Latest national poll median date: October 20
Projections reflect recent polling graciously made publicly available by pollsters and media organizations. I am not a pollster, and derive no income from this blog.

Wednesday, September 11, 2019

Trends 2019: Second Instalment

Update Sept. 12: Extended the trend lines to include the Sept. 11 Forum poll.
Update Sept. 13: Modified the extension to include the Sept. 11 DART poll.

The writs have been issued! Now is a good time to take a look back at the pre-campaign period, especially since we got many older pieces of data in the past few days, such as Nanos 4-week polls, two EKOS July regional breakdowns, a MQO NS poll, etc.

For new readers: these trends are different - and I would say more meaningful - than the ones you might see elsewhere, since they are retroactively recomputed when old data becomes available. Thus, my "Trends" posts avoid showing "fake" variations caused by polls coming out with different lags. More details were provided in the first instalment of this series.

Here are my takeaways:

- The Conservatives have basically not moved at all since late July. At all 13 14 points at which a polling average was computed, they got between 35.9% and 36.7 37.0 36.7%. This is quite striking, as the sample has effectively been renewed 1.5 times. Accordingly, their seat count has consistently been around 145. What looked like a late-August drop in the previous "Trends" post proved to be a blip. It will be interesting to see if the latest bump also ends up being a blip. Well, it didn't take long for the DART poll to mostly eliminate the bump.

- The Liberals have been on an upward trend, gaining almost 2 about 1.5 points since late July. Adding the older data did not affect the conclusion that the Dion report had no apparent impact on Liberal support - it came smack in the middle of the period of Liberal stability in the first 3-4 weeks of August. The size of the Liberal gains in the past two weeks is uncertain, especially in terms of seats: as you can see, the projection has become less stable recently due to some pollster disagreements.

- The NDP was pretty flat during most of August: around 20 seats and 12-13%. However, it has dropped rather quickly in the past two weeks, which probably explains the steeper Liberal increase during this time. Will it be able to recover? And remember that things might actually be much worse than what the model is showing.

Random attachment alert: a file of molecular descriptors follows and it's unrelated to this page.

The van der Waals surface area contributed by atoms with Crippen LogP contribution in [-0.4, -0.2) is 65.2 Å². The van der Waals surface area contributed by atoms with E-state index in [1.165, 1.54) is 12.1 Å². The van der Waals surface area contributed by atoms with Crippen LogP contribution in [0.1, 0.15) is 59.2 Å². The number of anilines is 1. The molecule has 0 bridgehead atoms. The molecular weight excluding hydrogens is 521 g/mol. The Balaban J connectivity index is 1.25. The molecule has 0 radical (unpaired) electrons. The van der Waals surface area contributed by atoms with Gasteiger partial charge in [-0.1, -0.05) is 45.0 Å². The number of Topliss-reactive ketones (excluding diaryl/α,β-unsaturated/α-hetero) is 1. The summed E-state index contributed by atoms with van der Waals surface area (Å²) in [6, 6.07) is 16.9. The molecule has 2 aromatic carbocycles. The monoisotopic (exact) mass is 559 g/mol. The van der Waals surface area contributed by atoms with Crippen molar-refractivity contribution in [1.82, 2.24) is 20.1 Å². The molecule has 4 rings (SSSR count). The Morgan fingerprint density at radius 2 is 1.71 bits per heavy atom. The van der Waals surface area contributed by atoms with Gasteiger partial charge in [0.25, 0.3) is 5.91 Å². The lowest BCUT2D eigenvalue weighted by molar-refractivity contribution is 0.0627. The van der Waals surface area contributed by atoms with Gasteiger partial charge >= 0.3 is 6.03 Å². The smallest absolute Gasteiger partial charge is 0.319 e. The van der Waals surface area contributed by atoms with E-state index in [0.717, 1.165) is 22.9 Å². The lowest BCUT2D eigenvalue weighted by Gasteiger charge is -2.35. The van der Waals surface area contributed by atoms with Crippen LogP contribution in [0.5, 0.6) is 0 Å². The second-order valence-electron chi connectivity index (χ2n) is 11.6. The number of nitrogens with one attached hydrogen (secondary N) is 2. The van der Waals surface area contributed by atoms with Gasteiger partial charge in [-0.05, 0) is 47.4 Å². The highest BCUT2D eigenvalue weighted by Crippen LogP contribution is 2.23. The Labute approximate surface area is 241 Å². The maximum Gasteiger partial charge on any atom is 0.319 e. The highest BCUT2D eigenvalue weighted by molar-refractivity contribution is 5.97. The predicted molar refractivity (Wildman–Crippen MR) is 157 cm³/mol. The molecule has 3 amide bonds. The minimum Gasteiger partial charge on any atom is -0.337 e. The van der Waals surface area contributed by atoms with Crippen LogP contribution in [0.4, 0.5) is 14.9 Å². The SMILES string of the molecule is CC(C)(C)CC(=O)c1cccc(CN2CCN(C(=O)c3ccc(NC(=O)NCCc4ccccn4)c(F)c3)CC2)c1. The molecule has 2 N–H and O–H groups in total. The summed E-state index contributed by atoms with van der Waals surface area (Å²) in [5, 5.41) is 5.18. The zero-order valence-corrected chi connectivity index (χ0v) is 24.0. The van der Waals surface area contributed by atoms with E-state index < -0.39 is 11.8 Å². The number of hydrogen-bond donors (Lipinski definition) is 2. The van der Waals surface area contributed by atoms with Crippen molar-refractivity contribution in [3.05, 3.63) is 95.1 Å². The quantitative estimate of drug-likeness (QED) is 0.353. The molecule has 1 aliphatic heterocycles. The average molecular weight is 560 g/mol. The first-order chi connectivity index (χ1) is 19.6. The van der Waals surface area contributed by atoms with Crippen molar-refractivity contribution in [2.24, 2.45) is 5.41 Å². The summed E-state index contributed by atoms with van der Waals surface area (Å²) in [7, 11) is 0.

- The Bloc's trend is interesting. The previous instalment showed the Bloc gaining, but as it turns out, adding the retroactive data erased most of that trend - it probably wasn't real. What remained of it was wiped out by the latest Mainstreet poll, so the Bloc is back where it was in late July - around 10 seats.

- Finally, the Green trends are interesting too: as the previous instalment showed, it had been on a gentle month-long slide in August. In terms of voting intentions, that appears to have stopped in the past two weeks, and the party may even have regained some of the lost ground; this could be thanks to the NDP's struggles. However, while the seat projection has continued to drop stopped dropping, it has not turned up either, as the Greens' numbers in BC and Atlantic Canada, their most promising regions, continue to be unimpressive.

This will be an exciting campaign for many reasons. Just focusing on seats and vote shares:

1. Things are very tight between the top two parties. A 20-seat swing between them corresponds to only about a 2-point swing, which is well within the range of aggregate polling errors and potential turnout effects. Thus, even if the election were today, the outcome would be highly uncertain. And as we've seen many times, the Canadian electorate can be extremely volatile.

2. The Liberals appear to have a large map advantage: they have been consistently behind in the vote projection, but ahead in the seat projection. We may end up with a split outcome, and there's even a small chance of a Liberal majority while the Tories win the vote count. This (majority while losing vote count) has happened only once in a Canadian federal election, and it was in 1896.

3. There are two races for third place: NDP/BQ for seats, and NDP/GRN for vote share.

4. The NDP and the BQ happen to be right around the crucial 12-seat threshold for official party status. Moreover, neither of them has many very safe seats, so a near wipeout is a real possibility for both (the BQ has already experienced that in 2011).

So buckle up, and follow along!

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